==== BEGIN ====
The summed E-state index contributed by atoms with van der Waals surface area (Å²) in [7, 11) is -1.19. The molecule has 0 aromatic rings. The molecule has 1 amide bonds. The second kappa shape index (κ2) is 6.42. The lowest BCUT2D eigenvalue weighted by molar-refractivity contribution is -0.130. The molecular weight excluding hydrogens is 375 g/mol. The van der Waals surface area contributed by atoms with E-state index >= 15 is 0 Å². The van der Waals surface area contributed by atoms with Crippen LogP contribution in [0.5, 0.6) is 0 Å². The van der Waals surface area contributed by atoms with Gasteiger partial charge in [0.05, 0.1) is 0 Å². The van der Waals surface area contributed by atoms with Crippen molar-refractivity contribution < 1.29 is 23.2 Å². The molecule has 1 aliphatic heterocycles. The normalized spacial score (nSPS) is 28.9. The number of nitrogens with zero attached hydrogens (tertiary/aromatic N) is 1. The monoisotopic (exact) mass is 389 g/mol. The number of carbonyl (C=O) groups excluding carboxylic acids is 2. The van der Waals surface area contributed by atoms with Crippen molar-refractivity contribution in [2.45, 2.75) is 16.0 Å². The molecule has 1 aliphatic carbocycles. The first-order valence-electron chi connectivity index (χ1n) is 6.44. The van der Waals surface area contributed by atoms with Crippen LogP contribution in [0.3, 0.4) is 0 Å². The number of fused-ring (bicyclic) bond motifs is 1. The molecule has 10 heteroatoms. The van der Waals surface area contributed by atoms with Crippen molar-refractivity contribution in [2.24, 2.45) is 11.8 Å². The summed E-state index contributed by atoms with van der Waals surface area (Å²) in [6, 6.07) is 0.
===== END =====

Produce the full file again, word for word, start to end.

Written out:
The summed E-state index contributed by atoms with van der Waals surface area (Å²) in [7, 11) is -1.19. The molecule has 0 aromatic rings. The molecule has 1 amide bonds. The second kappa shape index (κ2) is 6.42. The lowest BCUT2D eigenvalue weighted by molar-refractivity contribution is -0.130. The molecular weight excluding hydrogens is 375 g/mol. The van der Waals surface area contributed by atoms with E-state index >= 15 is 0 Å². The van der Waals surface area contributed by atoms with Crippen LogP contribution in [0.5, 0.6) is 0 Å². The van der Waals surface area contributed by atoms with Gasteiger partial charge in [0.05, 0.1) is 0 Å². The van der Waals surface area contributed by atoms with Crippen molar-refractivity contribution < 1.29 is 23.2 Å². The molecule has 1 aliphatic heterocycles. The normalized spacial score (nSPS) is 28.9. The number of nitrogens with zero attached hydrogens (tertiary/aromatic N) is 1. The monoisotopic (exact) mass is 389 g/mol. The number of carbonyl (C=O) groups excluding carboxylic acids is 2. The van der Waals surface area contributed by atoms with Crippen molar-refractivity contribution in [2.45, 2.75) is 16.0 Å². The molecule has 1 aliphatic carbocycles. The first-order valence-electron chi connectivity index (χ1n) is 6.44. The van der Waals surface area contributed by atoms with Crippen LogP contribution in [0.3, 0.4) is 0 Å². The number of fused-ring (bicyclic) bond motifs is 1. The molecule has 10 heteroatoms. The van der Waals surface area contributed by atoms with Crippen molar-refractivity contribution in [2.24, 2.45) is 11.8 Å². The summed E-state index contributed by atoms with van der Waals surface area (Å²) in [6, 6.07) is 0.